Title

Heterogeneity of lower airway inflammation in children with severe-persistent asthma

Publication Date

January 2015

Journal Title

Pediatr Pulmonol

Abstract

RATIONALE: The treatment of children with severe-persistent asthma remains problematic. Recent studies suggest that stratification of this cohort by inflammatory type may be useful in designing effective treatment strategies. In this study, we examined the inflammatory profile in bronchoalveolar lavage fluid from children with severe-persistent asthma and compared this profile with serum IgE levels. METHODS: The inflammatory profile in the bronchoalveolar fluid from 32 children who met criteria for severe-persistent asthma as defined by the Severe Asthma Research Program (SARP) were analyzed retrospectively. Inflammatory patterns were classified as neutrophilic, eosinophilic, mixed, or pauci-granulocytic. Serum total IgE was measured prior to bronchoscopy and determined by ELISA at each hospital's lab by standard procedures. RESULTS: The most common pattern of inflammation in this cohort was neutrophilic (37.5%) followed by eosinophilic (28.1%), mixed (21.9%), and pauci-granulocytic (11.1%). The odds ratio of an eosinophilic BAL pattern for patients with an elevated serum IgE was 4.67 (CI 0.78-28, P = 0.12). A correlation between serum IgE levels and BAL eosinophil percentages was present (P = 0.04). CONCLUSIONS: To our knowledge, ours is one of few studies to systematically investigate the pattern of lower airway inflammation in children with severe-persistent asthma. Our results differ from a recent investigation in children, showing more heterogeneity and a greater proportion of neutrophilic inflammation. Further investigation is required to determine whether specific inflammatory patterns are associated with specific etiologies, and whether individualized therapy is warranted. Pediatr Pulmonol. 2015; 50:1200-1204. (c) 2015 Wiley Periodicals, Inc.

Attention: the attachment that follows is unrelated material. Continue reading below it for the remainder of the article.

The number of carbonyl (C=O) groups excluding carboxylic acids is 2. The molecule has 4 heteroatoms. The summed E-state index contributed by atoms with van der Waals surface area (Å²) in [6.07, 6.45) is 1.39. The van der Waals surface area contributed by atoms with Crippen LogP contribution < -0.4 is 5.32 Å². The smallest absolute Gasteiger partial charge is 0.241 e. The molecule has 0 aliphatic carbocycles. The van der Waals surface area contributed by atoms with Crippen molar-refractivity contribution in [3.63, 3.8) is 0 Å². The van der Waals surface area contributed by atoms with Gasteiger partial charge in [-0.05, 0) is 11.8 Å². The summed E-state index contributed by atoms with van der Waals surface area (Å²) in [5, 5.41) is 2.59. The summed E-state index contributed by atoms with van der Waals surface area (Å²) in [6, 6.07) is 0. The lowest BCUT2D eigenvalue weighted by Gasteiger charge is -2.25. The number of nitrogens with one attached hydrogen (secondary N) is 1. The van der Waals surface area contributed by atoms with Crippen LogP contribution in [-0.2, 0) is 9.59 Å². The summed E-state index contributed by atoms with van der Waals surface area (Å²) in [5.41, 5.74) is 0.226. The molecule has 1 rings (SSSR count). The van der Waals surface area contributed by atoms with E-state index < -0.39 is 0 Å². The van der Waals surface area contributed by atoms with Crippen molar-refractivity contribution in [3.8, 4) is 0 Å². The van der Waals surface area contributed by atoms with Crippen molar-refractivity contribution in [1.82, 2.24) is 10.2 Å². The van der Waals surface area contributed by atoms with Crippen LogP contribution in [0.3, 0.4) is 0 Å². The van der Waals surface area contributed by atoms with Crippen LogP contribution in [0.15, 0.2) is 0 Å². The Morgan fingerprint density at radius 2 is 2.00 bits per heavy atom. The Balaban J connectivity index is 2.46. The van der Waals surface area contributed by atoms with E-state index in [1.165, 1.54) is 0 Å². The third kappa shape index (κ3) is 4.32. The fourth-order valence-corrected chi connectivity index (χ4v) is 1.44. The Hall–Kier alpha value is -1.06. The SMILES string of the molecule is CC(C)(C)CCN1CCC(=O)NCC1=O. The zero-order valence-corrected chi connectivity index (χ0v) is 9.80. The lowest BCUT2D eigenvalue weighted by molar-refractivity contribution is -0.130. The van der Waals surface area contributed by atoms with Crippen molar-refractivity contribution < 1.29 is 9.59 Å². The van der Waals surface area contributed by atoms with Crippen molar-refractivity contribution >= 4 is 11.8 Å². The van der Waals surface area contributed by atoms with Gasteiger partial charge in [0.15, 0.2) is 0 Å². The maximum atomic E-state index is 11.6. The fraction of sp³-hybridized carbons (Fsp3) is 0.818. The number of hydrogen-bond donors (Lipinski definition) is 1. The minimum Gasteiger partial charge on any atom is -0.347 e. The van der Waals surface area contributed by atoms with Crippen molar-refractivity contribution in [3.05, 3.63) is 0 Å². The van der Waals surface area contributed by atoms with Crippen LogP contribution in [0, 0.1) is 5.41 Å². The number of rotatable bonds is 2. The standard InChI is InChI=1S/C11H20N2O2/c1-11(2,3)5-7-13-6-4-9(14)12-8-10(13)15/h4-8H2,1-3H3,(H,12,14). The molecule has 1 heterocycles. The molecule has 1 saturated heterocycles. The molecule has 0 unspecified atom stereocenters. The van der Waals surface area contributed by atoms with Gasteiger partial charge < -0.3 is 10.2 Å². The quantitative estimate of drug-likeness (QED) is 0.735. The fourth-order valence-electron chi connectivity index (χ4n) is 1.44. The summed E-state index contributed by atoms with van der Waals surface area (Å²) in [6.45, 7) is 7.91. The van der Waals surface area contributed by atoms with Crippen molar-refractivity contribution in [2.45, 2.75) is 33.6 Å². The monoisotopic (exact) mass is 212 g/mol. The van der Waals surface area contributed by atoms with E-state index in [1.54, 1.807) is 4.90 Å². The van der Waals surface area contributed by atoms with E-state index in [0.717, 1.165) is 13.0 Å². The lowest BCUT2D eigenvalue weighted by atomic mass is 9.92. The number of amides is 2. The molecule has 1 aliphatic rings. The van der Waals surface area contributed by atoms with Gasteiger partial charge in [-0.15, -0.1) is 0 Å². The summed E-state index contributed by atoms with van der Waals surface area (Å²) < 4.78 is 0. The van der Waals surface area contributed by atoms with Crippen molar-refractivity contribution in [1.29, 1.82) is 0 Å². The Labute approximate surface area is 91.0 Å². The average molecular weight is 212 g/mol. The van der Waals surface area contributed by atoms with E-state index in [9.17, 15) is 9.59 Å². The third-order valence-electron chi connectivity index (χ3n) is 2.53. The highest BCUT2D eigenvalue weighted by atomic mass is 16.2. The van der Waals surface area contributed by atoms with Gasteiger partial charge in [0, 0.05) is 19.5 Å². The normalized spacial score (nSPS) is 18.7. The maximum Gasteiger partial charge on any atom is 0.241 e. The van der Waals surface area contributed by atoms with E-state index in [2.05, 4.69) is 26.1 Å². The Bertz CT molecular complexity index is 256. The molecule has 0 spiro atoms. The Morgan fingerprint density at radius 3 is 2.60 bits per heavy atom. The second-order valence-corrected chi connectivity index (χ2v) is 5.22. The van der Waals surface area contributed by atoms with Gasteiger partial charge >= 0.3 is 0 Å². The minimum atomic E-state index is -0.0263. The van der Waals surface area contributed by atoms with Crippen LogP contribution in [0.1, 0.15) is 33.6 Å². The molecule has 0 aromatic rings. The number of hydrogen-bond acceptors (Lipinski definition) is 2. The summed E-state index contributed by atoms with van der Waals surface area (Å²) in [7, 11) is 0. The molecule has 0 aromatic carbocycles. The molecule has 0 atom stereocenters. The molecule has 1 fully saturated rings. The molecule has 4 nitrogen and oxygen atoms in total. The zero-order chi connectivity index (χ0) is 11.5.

Volume Number

50

Issue Number

12

Pages

1200-4

Document Type

Article

EPub Date

2015/03/06

Facility

School of Medicine

Primary Department

Pediatrics

PMID

25739748

DOI

10.1002/ppul.23165

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